Using photography and journalism, COVID-19: The Bigger Picture aims to tell the stories of those most affected and most vulnerable to the pandemic that has changed the lifestyles of each person on the planet.
Antonio Zappulla, the CEO of the Thomson Reuters Foundation, said, “This pandemic is a global crisis like no other, affecting every person on the planet. The world is grappling daily to understand its scale and severity against an onslaught of information and misinformation. It has never been more critical to lean on the power of journalism excellence to cut through the noise with accurate and impartial storytelling.”
The Thomson Reuters Foundation works to advance media freedom and promote human rights while Omidyar Network is committed to building inclusive and equitable societies. Though the impact has been widespread, the goal of the project is to show how social inequality that existed before the inception of the virus has only been magnified by the spread of the pandemic.
“This virus has devastated lives and livelihoods across the globe. By combining the storytelling capabilities of the Thomson Reuters Foundation with photos from people whose lives have been upended by the pandemic, we will not only see the impacts on everyday life but also the systemic inequalities that brought us to this dire moment,” said Mike Kubzansky, the CEO of Omidyar Network.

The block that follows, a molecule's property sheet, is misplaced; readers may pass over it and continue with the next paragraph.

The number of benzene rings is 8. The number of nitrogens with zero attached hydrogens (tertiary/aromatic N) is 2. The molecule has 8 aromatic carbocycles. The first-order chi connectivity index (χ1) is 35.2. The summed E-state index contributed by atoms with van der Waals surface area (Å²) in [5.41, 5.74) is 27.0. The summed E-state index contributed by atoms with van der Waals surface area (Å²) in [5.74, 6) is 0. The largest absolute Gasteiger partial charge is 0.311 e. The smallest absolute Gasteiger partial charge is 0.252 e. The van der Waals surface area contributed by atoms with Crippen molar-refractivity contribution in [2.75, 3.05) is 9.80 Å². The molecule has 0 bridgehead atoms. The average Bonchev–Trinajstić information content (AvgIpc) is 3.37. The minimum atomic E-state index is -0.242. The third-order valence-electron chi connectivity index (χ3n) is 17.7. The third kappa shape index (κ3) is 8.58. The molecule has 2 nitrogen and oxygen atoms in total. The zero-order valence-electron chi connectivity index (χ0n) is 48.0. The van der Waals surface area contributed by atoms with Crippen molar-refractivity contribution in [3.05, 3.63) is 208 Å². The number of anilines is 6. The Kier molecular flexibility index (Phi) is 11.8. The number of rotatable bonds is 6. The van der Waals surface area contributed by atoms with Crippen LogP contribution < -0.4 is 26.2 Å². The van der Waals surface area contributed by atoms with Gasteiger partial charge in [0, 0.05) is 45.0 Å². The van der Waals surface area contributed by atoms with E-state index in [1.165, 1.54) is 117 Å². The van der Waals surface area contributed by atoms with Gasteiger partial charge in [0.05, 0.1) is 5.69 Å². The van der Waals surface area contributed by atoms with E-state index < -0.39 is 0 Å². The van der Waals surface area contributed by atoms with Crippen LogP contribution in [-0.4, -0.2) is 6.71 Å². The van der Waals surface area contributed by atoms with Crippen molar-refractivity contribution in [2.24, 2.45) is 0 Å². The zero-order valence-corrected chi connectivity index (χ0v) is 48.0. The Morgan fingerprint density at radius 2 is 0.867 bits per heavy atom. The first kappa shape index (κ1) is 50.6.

COVID-19: The Bigger Picture, consists of two parts. First, a photojournalism competition allows anyone to submit a photo capturing the devastation of the coronavirus. Entrants may submit one photo with the prize being a photojournalism class taught by Thomson Reuters Foundation’s trainers. Photos may be entered beginning August 12th.
The documentation also includes a series of photo essays focusing on the United States. Experienced and decorated journalists will uncover the stories of workers assisting the elderly in Florida, caretakers of children in North Carolina and more. The photoessays will be released over the next three months, and readers can sign up to be notified when each essay is published.
“By capturing individual experiences, The Bigger Picture will document a wider story. It is only then, that we can truly change the narrative,” Zappulla said.